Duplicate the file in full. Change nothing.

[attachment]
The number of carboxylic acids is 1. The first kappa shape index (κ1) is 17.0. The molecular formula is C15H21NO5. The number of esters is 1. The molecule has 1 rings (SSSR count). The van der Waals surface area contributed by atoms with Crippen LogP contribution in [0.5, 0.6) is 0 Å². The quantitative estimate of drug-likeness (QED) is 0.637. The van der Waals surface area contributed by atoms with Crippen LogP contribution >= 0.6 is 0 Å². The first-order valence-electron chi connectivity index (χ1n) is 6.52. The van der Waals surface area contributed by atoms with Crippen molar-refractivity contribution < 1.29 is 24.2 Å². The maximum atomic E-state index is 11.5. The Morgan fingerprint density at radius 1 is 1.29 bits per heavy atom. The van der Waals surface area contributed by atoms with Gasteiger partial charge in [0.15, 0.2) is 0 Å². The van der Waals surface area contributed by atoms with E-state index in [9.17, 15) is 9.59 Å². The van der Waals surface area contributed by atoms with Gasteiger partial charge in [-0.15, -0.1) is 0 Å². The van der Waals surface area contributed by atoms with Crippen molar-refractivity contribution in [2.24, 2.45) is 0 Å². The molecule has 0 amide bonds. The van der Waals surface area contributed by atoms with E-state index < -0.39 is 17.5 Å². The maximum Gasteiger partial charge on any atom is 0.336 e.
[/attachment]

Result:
The number of carboxylic acids is 1. The first kappa shape index (κ1) is 17.0. The molecular formula is C15H21NO5. The number of esters is 1. The molecule has 1 rings (SSSR count). The van der Waals surface area contributed by atoms with Crippen LogP contribution in [0.5, 0.6) is 0 Å². The quantitative estimate of drug-likeness (QED) is 0.637. The van der Waals surface area contributed by atoms with Crippen LogP contribution >= 0.6 is 0 Å². The first-order valence-electron chi connectivity index (χ1n) is 6.52. The van der Waals surface area contributed by atoms with Crippen molar-refractivity contribution < 1.29 is 24.2 Å². The maximum atomic E-state index is 11.5. The Morgan fingerprint density at radius 1 is 1.29 bits per heavy atom. The van der Waals surface area contributed by atoms with Gasteiger partial charge in [0.15, 0.2) is 0 Å². The van der Waals surface area contributed by atoms with E-state index in [9.17, 15) is 9.59 Å². The van der Waals surface area contributed by atoms with Gasteiger partial charge in [-0.15, -0.1) is 0 Å². The van der Waals surface area contributed by atoms with Crippen molar-refractivity contribution in [2.24, 2.45) is 0 Å². The molecule has 0 amide bonds. The van der Waals surface area contributed by atoms with E-state index < -0.39 is 17.5 Å². The maximum Gasteiger partial charge on any atom is 0.336 e.